We care about climate change because we want to live in a world where everyone has the right to develop and prosper, and where all species can coexist. Unfortunately, our present course of action is putting this future in jeopardy. Canada and other wealthy nations are primarily responsible for climate change, and have a special obligation to take action while helping developing countries adapt. Although Canada has one of the worst track records on climate change in the world, it is not too late to change course. Through coordinated effort and proven solutions, we can avoid one of the greatest injustices in history.
If we refuse to take action, we risk creating a world where:
The poorest will be hit hardest
Climate change will disproportionately impact people in developing countries, even though they did not create the problem. By avoiding strong action, Canada and other wealthy countries are putting the world’s most vulnerable people at increased risk of drought and crop failures, disease, flooding and other extreme weather events, as well as conflict over increasingly scarce resources.
Image: Pakistani flood victims. Credit: UNFCCC
We harm future generations
By not taking action on climate change, we are imposing unnecessary hardship on future generations. They will inherit a world more prone to extreme weather events, rising sea levels, and the transmission of disease, without having any say in the matter.
We harm ourselves
Climate change impacts will be felt by everybody, regardless of age, gender, nationality, or income. The longer we delay action, the greater the chance that our communities will be forced to relocate because of rising sea levels, a family farm will close due to drought, or a loved one will die because of a heat wave.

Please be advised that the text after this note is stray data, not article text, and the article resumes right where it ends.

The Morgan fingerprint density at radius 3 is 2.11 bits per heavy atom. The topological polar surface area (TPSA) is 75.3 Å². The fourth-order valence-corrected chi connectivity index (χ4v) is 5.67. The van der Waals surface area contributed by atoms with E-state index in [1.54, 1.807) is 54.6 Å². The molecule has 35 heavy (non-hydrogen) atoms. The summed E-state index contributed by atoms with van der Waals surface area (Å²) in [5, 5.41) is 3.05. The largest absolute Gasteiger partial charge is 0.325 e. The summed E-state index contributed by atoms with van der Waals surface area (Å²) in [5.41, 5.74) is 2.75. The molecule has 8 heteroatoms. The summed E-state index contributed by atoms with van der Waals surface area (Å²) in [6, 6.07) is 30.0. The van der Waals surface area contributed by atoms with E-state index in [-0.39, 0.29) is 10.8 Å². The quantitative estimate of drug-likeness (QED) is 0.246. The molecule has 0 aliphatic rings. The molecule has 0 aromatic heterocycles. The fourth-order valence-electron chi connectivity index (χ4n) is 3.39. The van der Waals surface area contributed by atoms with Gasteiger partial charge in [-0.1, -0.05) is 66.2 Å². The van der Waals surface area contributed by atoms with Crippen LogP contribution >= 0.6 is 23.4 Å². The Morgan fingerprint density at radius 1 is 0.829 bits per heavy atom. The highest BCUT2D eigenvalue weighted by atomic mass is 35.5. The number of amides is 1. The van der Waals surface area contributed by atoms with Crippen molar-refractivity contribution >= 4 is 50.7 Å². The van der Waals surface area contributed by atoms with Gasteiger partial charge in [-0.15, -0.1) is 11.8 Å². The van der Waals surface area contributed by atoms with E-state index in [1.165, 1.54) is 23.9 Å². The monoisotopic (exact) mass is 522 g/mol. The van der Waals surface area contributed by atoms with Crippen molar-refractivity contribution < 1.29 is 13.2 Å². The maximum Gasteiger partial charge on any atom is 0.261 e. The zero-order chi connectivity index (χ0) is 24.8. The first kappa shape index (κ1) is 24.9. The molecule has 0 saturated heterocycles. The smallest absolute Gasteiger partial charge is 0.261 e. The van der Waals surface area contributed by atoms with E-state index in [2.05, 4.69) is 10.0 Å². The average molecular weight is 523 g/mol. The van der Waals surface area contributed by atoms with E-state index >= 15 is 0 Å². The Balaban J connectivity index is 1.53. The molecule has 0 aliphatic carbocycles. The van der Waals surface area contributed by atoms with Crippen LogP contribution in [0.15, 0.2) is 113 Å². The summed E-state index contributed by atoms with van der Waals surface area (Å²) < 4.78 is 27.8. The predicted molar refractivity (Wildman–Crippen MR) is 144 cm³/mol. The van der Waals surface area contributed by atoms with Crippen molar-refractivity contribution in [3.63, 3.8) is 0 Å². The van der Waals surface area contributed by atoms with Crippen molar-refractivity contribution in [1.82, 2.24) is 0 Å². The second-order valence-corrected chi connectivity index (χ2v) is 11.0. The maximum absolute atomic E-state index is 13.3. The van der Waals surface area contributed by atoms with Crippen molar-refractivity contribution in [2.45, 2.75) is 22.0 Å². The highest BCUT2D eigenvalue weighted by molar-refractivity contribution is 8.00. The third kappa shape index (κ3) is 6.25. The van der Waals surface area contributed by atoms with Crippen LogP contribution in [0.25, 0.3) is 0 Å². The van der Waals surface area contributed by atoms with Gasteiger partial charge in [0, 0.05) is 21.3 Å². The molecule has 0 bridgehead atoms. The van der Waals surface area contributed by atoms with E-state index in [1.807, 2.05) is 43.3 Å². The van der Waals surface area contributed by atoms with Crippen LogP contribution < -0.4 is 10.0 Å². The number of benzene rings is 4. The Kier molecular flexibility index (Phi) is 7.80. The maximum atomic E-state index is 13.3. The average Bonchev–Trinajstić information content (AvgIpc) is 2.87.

Ecosystems and species would be devastated
Unchecked, climate change will have catastrophic implications for species and ecosystems. It is estimated that up to 40% of all species will become extinct if climate change is not curbed. Not only would this be a grave injustice to nature, but we would also be robbing our children and grandchildren of the beauty that is the earth’s natural heritage.
Photo: The golden toad was one of the first species to fall victim to climate change. It was last seen in the Costa Rican rainforest in 1989.
“We recognise unequivocally that there is a moral imperative to tackle the causes of global warming. This is reinforced by the reality that it is the poor and vulnerable who are most profoundly affected by the environmental impact of climate change – especially drought, floods, water shortages and rise in sea levels.” – Statement by Faith Leaders and participants in the Faith and the Environment Seminar at Lambeth Palace, 29 October 2009.
Learn more about faith communities and climate change.
Where we come in
Canada is one of ten largest greenhouse gas emitters in the world, and has the second-highest level of greenhouse gas emissions per capita in the world. We are not doing our fair share to fight climate change, despite the existence of effective and affordable solutions. Instead, we are allowing emissions from the tar sands to grow while diverting funding from clean energy. Canada needs to take urgent action to reduce its emissions, and to help developing countries adapt to the climate change brought on by previous emissions.
Photo © OttawaAction.ca